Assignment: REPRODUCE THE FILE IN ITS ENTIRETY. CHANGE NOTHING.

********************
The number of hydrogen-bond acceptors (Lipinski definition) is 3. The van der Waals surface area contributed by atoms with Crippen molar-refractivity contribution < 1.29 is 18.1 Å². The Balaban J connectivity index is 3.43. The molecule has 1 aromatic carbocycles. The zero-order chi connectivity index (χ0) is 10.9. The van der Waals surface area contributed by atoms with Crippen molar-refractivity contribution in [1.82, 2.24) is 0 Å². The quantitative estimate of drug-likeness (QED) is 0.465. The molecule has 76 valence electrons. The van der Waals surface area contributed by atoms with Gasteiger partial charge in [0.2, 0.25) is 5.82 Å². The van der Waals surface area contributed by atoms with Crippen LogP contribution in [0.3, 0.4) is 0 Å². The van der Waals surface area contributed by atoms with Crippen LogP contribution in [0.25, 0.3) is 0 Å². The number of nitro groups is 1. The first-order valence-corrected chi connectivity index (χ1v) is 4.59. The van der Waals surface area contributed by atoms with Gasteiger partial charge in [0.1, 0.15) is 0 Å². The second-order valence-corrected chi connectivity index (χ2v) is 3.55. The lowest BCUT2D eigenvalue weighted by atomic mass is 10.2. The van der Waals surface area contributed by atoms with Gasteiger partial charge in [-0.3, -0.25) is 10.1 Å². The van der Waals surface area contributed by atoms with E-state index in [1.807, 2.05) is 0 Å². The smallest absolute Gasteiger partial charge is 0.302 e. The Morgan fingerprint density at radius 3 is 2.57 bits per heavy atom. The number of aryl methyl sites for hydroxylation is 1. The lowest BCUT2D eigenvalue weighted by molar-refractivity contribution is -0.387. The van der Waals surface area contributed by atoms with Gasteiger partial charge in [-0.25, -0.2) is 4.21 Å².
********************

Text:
The number of hydrogen-bond acceptors (Lipinski definition) is 3. The van der Waals surface area contributed by atoms with Crippen molar-refractivity contribution < 1.29 is 18.1 Å². The Balaban J connectivity index is 3.43. The molecule has 1 aromatic carbocycles. The zero-order chi connectivity index (χ0) is 10.9. The van der Waals surface area contributed by atoms with Crippen molar-refractivity contribution in [1.82, 2.24) is 0 Å². The quantitative estimate of drug-likeness (QED) is 0.465. The molecule has 76 valence electrons. The van der Waals surface area contributed by atoms with Gasteiger partial charge in [0.2, 0.25) is 5.82 Å². The van der Waals surface area contributed by atoms with Crippen LogP contribution in [0.3, 0.4) is 0 Å². The van der Waals surface area contributed by atoms with Crippen LogP contribution in [0.25, 0.3) is 0 Å². The number of nitro groups is 1. The first-order valence-corrected chi connectivity index (χ1v) is 4.59. The van der Waals surface area contributed by atoms with Gasteiger partial charge in [0.1, 0.15) is 0 Å². The second-order valence-corrected chi connectivity index (χ2v) is 3.55. The lowest BCUT2D eigenvalue weighted by atomic mass is 10.2. The van der Waals surface area contributed by atoms with Gasteiger partial charge in [-0.3, -0.25) is 10.1 Å². The van der Waals surface area contributed by atoms with E-state index in [1.807, 2.05) is 0 Å². The smallest absolute Gasteiger partial charge is 0.302 e. The Morgan fingerprint density at radius 3 is 2.57 bits per heavy atom. The number of aryl methyl sites for hydroxylation is 1. The lowest BCUT2D eigenvalue weighted by molar-refractivity contribution is -0.387. The van der Waals surface area contributed by atoms with Gasteiger partial charge in [-0.25, -0.2) is 4.21 Å².